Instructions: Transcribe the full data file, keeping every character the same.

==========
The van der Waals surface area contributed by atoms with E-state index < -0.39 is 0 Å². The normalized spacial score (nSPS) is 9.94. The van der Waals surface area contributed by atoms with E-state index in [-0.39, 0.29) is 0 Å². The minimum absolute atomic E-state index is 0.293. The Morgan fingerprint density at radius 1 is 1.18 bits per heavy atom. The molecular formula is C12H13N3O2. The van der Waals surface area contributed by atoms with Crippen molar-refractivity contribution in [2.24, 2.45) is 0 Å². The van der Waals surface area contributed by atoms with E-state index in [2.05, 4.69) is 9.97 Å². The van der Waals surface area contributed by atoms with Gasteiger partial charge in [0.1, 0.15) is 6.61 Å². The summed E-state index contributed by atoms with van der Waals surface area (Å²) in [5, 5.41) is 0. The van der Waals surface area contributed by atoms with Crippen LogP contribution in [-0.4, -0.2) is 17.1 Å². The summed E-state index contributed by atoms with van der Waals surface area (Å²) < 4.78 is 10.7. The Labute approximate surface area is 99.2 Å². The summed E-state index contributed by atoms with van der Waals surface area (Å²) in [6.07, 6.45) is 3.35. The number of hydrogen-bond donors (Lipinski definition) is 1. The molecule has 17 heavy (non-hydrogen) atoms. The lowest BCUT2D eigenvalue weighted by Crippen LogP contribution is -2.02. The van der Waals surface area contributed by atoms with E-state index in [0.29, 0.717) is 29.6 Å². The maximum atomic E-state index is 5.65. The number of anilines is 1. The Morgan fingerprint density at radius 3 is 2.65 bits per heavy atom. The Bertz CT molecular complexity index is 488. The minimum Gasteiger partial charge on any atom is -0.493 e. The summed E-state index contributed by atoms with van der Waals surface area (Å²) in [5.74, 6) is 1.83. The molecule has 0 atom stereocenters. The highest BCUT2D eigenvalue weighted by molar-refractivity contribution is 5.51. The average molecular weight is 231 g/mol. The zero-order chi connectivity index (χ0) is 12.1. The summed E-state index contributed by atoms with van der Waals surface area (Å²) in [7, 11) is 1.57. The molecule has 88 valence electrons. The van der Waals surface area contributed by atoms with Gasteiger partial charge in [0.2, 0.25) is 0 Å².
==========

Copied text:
The van der Waals surface area contributed by atoms with E-state index < -0.39 is 0 Å². The normalized spacial score (nSPS) is 9.94. The van der Waals surface area contributed by atoms with E-state index in [-0.39, 0.29) is 0 Å². The minimum absolute atomic E-state index is 0.293. The Morgan fingerprint density at radius 1 is 1.18 bits per heavy atom. The molecular formula is C12H13N3O2. The van der Waals surface area contributed by atoms with Crippen molar-refractivity contribution in [2.24, 2.45) is 0 Å². The van der Waals surface area contributed by atoms with E-state index in [2.05, 4.69) is 9.97 Å². The van der Waals surface area contributed by atoms with Gasteiger partial charge in [0.1, 0.15) is 6.61 Å². The summed E-state index contributed by atoms with van der Waals surface area (Å²) in [5, 5.41) is 0. The van der Waals surface area contributed by atoms with Crippen LogP contribution in [-0.4, -0.2) is 17.1 Å². The summed E-state index contributed by atoms with van der Waals surface area (Å²) < 4.78 is 10.7. The Labute approximate surface area is 99.2 Å². The summed E-state index contributed by atoms with van der Waals surface area (Å²) in [6.07, 6.45) is 3.35. The number of hydrogen-bond donors (Lipinski definition) is 1. The molecule has 17 heavy (non-hydrogen) atoms. The lowest BCUT2D eigenvalue weighted by Crippen LogP contribution is -2.02. The van der Waals surface area contributed by atoms with E-state index in [0.29, 0.717) is 29.6 Å². The maximum atomic E-state index is 5.65. The number of anilines is 1. The Morgan fingerprint density at radius 3 is 2.65 bits per heavy atom. The Bertz CT molecular complexity index is 488. The minimum Gasteiger partial charge on any atom is -0.493 e. The summed E-state index contributed by atoms with van der Waals surface area (Å²) in [5.74, 6) is 1.83. The molecule has 0 atom stereocenters. The highest BCUT2D eigenvalue weighted by molar-refractivity contribution is 5.51. The average molecular weight is 231 g/mol. The zero-order chi connectivity index (χ0) is 12.1. The summed E-state index contributed by atoms with van der Waals surface area (Å²) in [7, 11) is 1.57. The molecule has 88 valence electrons. The van der Waals surface area contributed by atoms with Gasteiger partial charge in [0.2, 0.25) is 0 Å².